2. Do the windsheid reflectors roll up so they don't take up to much space? What kind should I look at?



2005-08-11, 11:38
... The Super Shelter System in combination with a 25 degree down sleeping bag, I was assured, would keep me warm in the temps I had described. ...Who told you that? (... I have no doubt someone did, just curious if you remembered who it was.) I thought those open cell foam pads that are used with the silnylon bottom of the Super Shelter System were about 1/4" thick each. Now reference that to a 30 degree down sleeping bag that should have about 2" of down on top of you... the silnylon is a vapor barrier, does trap a little heat and very effectively blocks wind, but there is a big difference between 0.25" and 2" of insulation.

I use pads for insulation in my hammocks and they work fine for me. I developed a way to make pads more compatible with hammocks and was impressed enough with the technique to talk my friend Ed Speer into develop it into a product for hammock campers. It ended up as the Segmented Pad Extender that is referenced on Jeff's Hammock site (Speer's link is here: http://www.speerhammocks.com/Products/SPE.htm ). When you stack closed cell foam pads for sub freezing conditions, the combined stack can become somewhat stiff on long winter nights. I found that using a RidgeRest on top of a thick stack keeps it comfortable. All insulation methods for hammocks have tradeoffs to them... regardless of way some people may tell you, none are perfect in every way. Pads are bulky, but they are light weight, durable, dependable, waterproof and can be used on the ground or in shelters for sleeping or just lounging. They are also relatively cheap, especially if you already have some.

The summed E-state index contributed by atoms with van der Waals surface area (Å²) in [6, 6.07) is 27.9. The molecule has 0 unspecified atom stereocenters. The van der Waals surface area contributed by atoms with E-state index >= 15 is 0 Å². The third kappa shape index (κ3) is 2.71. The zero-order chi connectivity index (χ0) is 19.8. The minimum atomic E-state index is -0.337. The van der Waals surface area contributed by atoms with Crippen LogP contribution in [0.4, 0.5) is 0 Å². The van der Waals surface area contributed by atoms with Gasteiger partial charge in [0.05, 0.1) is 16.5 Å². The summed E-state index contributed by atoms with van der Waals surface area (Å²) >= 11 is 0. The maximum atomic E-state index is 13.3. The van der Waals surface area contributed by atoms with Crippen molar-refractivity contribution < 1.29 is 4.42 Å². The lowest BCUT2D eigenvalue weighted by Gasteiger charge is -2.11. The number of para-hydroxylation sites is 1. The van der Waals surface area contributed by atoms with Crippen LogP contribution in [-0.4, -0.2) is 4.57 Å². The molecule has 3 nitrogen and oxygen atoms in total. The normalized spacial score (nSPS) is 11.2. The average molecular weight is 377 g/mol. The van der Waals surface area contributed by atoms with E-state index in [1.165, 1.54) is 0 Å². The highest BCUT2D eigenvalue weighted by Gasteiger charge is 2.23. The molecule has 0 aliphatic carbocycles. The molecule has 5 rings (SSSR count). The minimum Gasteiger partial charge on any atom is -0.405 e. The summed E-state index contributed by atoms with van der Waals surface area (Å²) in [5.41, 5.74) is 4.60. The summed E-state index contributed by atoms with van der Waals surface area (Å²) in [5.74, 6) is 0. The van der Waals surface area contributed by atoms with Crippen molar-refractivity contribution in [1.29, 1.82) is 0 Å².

Note: There is a big difference in the warmth per inch of thickness with open cell foam and closed cell foam, closed cell foam is much warmer.

Just Jeff
2005-08-11, 15:51
I haven't, but I heard of people who have. If the pads fit well, the sides should remain snug. If you have fitted pads (vs other bulky insulation pulling down the bottom) and still have gaps at the sides, make sure it's installed correctly. If you still have gaps, you might call Tom Hennessy and see how he can help you.

One thing about putting makeshift insulation under you...any gaps between the hammock and insulation will make a cold spot inside the hammock. That's one reason fitted pads are important. Don't know if that was an issue for you or not.

2005-08-11, 22:07
Parsond, et al,

Medicine Man and some others have had some success, arguably great success, using JRB under quilt in a Super Shelter...We have no personal experience with this set up...there was a question of condensation issues in the SS, however that did not seem to be a problem for MM.

Try this White blaze link ... http://www.whiteblaze.net/forum/archive/index.php/t-5859.html] ( [URL=http://www.whiteblaze.net/forum/archive/index.php/t-5859.html) [/URL]

You may have to go to whiteblaze to access the thread.